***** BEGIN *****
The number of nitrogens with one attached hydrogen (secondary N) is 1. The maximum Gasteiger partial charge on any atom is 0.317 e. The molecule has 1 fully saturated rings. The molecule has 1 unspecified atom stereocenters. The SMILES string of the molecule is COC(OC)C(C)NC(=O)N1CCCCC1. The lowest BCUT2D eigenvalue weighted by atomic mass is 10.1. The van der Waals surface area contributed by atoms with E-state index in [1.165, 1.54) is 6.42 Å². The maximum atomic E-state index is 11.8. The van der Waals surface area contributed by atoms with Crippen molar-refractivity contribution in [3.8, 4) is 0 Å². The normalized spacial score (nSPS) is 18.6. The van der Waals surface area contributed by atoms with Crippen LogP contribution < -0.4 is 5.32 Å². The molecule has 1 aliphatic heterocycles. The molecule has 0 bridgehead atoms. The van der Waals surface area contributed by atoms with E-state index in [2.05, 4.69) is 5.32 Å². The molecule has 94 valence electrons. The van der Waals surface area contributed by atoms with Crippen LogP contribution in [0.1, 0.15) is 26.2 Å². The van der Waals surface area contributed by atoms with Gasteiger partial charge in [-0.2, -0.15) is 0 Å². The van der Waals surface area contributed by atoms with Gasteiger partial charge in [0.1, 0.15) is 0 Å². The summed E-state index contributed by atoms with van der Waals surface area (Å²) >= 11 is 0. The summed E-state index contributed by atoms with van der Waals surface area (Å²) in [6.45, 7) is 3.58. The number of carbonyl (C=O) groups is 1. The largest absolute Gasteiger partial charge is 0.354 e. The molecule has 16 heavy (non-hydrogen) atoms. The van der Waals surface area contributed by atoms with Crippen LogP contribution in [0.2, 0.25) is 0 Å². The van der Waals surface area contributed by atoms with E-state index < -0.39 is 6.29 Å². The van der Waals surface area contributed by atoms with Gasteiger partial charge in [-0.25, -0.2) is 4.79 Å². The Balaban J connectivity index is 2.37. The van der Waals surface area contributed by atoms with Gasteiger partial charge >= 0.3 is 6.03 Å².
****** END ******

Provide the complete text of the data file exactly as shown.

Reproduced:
The number of nitrogens with one attached hydrogen (secondary N) is 1. The maximum Gasteiger partial charge on any atom is 0.317 e. The molecule has 1 fully saturated rings. The molecule has 1 unspecified atom stereocenters. The SMILES string of the molecule is COC(OC)C(C)NC(=O)N1CCCCC1. The lowest BCUT2D eigenvalue weighted by atomic mass is 10.1. The van der Waals surface area contributed by atoms with E-state index in [1.165, 1.54) is 6.42 Å². The maximum atomic E-state index is 11.8. The van der Waals surface area contributed by atoms with Crippen molar-refractivity contribution in [3.8, 4) is 0 Å². The normalized spacial score (nSPS) is 18.6. The van der Waals surface area contributed by atoms with Crippen LogP contribution < -0.4 is 5.32 Å². The molecule has 1 aliphatic heterocycles. The molecule has 0 bridgehead atoms. The van der Waals surface area contributed by atoms with E-state index in [2.05, 4.69) is 5.32 Å². The molecule has 94 valence electrons. The van der Waals surface area contributed by atoms with Crippen LogP contribution in [0.1, 0.15) is 26.2 Å². The van der Waals surface area contributed by atoms with Gasteiger partial charge in [-0.2, -0.15) is 0 Å². The van der Waals surface area contributed by atoms with Gasteiger partial charge in [0.1, 0.15) is 0 Å². The summed E-state index contributed by atoms with van der Waals surface area (Å²) >= 11 is 0. The summed E-state index contributed by atoms with van der Waals surface area (Å²) in [6.45, 7) is 3.58. The number of carbonyl (C=O) groups is 1. The largest absolute Gasteiger partial charge is 0.354 e. The molecule has 16 heavy (non-hydrogen) atoms. The van der Waals surface area contributed by atoms with Crippen LogP contribution in [0.2, 0.25) is 0 Å². The van der Waals surface area contributed by atoms with E-state index < -0.39 is 6.29 Å². The van der Waals surface area contributed by atoms with Gasteiger partial charge in [-0.25, -0.2) is 4.79 Å². The Balaban J connectivity index is 2.37. The van der Waals surface area contributed by atoms with Gasteiger partial charge >= 0.3 is 6.03 Å².